Aroma and Ripening 4 – DH


Technical name

Debaryomyces Hansenii


  • Freeze-dried in 10 dose foil sachet will inoculate up to 5,000 litres of milk
  • Small size will inoculate up to 800 litres of milk (1.6D on screw cap bottle or 1/6th of the pack)


Direct addition to the milk of 1 dose per 1000 l milk, or sprayed on the surface at a rate of 1 dose per 100 kg cheese. If spraying, the culture must be re-hydrated in a 3% salt solution for 16 hours at 4⁰C before application.

Benefits of using DH

  • DH is not as acid tolerant as KL71, the optimum pH for growth is 5.8, of those three yeasts it is an average de-acidifier, better than KL but not as good as CUM. It does not ferment sugars but only metabolize them aerobically (with the aid of oxygen) without the production of alcohol.
  • Unlike KL71 and CUM, DH grows only slightly in the matrix of the cheese but very well on the surface where it does contribute to the rind formation.
  • Aroma developed: nutty, malty, and cheesy with some cooked cabbage notes. The amount of flavour contributed during ripening is significant and will be much lessened if DH is only sprayed on the surface.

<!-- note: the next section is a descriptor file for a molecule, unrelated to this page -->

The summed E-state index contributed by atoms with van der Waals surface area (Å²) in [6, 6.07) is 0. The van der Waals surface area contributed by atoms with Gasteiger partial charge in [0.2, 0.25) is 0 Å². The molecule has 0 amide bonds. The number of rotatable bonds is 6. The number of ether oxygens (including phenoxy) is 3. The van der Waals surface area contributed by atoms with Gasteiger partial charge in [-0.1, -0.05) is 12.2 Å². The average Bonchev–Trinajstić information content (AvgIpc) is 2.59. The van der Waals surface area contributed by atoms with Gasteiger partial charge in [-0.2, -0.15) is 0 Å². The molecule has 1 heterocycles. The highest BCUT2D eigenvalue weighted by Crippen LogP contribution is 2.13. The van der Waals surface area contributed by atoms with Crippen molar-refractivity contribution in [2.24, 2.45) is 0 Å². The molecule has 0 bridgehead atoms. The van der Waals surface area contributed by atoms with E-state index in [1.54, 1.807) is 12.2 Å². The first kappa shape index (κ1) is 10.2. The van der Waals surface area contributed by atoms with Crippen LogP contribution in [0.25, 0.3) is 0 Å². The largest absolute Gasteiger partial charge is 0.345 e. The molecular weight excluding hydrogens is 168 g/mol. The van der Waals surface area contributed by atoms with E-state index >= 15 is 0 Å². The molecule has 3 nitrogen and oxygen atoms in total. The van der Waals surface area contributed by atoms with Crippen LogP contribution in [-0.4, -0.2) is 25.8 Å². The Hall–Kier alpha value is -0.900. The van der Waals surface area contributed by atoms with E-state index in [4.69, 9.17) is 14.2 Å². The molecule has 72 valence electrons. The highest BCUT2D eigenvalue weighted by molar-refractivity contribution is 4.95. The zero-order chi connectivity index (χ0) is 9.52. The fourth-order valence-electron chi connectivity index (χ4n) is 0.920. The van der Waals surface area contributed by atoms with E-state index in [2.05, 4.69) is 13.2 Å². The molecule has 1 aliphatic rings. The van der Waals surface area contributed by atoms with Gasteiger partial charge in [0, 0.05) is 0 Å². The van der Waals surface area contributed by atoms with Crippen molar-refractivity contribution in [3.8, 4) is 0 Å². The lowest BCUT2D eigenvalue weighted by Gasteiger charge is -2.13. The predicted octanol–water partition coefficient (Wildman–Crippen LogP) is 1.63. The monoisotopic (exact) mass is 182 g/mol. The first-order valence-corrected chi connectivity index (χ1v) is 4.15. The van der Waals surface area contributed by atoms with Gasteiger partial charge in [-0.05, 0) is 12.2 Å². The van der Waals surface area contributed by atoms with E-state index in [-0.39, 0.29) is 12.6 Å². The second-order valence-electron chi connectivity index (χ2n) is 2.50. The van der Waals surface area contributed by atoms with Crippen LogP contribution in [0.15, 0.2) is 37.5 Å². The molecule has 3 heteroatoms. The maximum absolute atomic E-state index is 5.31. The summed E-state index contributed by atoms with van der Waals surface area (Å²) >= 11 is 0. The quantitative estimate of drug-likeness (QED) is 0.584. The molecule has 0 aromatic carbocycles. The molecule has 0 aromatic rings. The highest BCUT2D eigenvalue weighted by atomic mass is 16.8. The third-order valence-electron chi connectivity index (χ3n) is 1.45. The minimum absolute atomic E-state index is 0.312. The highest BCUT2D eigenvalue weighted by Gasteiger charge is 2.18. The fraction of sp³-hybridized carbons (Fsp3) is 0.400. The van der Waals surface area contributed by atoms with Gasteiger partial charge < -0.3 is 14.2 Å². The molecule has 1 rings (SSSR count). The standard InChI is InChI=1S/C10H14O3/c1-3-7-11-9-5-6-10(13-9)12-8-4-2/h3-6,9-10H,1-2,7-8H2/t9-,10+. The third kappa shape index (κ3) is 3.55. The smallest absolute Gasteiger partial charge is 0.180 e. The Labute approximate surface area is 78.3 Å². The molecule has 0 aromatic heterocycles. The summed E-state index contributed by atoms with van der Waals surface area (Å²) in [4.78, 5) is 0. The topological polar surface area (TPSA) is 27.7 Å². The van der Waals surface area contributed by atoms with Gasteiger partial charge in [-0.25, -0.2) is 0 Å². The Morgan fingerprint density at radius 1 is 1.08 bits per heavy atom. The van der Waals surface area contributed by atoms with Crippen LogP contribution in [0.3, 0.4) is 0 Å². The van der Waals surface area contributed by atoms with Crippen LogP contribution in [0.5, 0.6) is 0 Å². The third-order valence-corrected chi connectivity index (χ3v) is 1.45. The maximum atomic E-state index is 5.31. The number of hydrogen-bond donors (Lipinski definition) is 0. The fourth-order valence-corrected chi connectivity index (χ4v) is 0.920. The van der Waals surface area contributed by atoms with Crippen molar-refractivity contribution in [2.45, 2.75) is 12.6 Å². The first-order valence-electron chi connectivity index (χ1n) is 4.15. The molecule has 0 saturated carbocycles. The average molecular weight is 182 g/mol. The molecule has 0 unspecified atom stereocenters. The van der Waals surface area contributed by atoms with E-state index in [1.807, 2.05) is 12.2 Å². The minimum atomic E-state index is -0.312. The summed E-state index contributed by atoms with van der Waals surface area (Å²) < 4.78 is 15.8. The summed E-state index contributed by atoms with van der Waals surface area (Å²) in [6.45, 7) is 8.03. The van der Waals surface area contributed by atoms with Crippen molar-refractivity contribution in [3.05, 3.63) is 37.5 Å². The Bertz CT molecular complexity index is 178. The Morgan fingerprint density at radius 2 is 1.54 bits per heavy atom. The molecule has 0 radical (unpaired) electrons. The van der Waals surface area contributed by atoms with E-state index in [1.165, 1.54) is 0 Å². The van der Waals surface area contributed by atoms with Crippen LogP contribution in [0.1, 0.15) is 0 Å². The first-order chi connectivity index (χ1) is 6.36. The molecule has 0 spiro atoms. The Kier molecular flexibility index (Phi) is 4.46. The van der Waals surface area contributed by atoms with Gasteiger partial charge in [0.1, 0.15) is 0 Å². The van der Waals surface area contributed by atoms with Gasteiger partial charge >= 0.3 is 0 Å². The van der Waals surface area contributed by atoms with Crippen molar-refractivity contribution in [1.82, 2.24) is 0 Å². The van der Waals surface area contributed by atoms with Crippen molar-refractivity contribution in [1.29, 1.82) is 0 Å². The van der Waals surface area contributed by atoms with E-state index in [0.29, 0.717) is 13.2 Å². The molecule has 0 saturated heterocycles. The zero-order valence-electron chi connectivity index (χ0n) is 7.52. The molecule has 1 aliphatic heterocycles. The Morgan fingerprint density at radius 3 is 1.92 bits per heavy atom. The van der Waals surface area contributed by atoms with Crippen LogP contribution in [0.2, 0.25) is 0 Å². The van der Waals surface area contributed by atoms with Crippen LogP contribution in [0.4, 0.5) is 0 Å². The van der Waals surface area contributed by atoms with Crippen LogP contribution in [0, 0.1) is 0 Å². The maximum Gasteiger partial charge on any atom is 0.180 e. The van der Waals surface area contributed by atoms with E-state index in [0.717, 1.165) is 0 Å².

• Enzymatic activity: caseolytic (texture softening) slight activity, aminopeptidase (flavour from protein breakdown) moderate, lipolytic (flavour from fat breakdown) moderate.

Used in conjunction with:

  • All lactic cultures
  • Other yeasts dose a more complex flavour profile and better de-acidification when used in conjunction with KL71.
  • Penicillium Candidum
  • Geotrichum Candidum
  • Penicillium Roqueforti
  • Corynebacteria (Brevibacterium linens, Arthrobacter nicotianae, Staphylococcus Xylosus)

Types of cheeses used:

  • Soft bloomy cheeses
  • Washed rinds (all types: soft, pressed uncooked, pressed cooked)
  • Blue cheeses (soft and semi hard)
  • Milled curd
  • Washed curd
  • Semi hard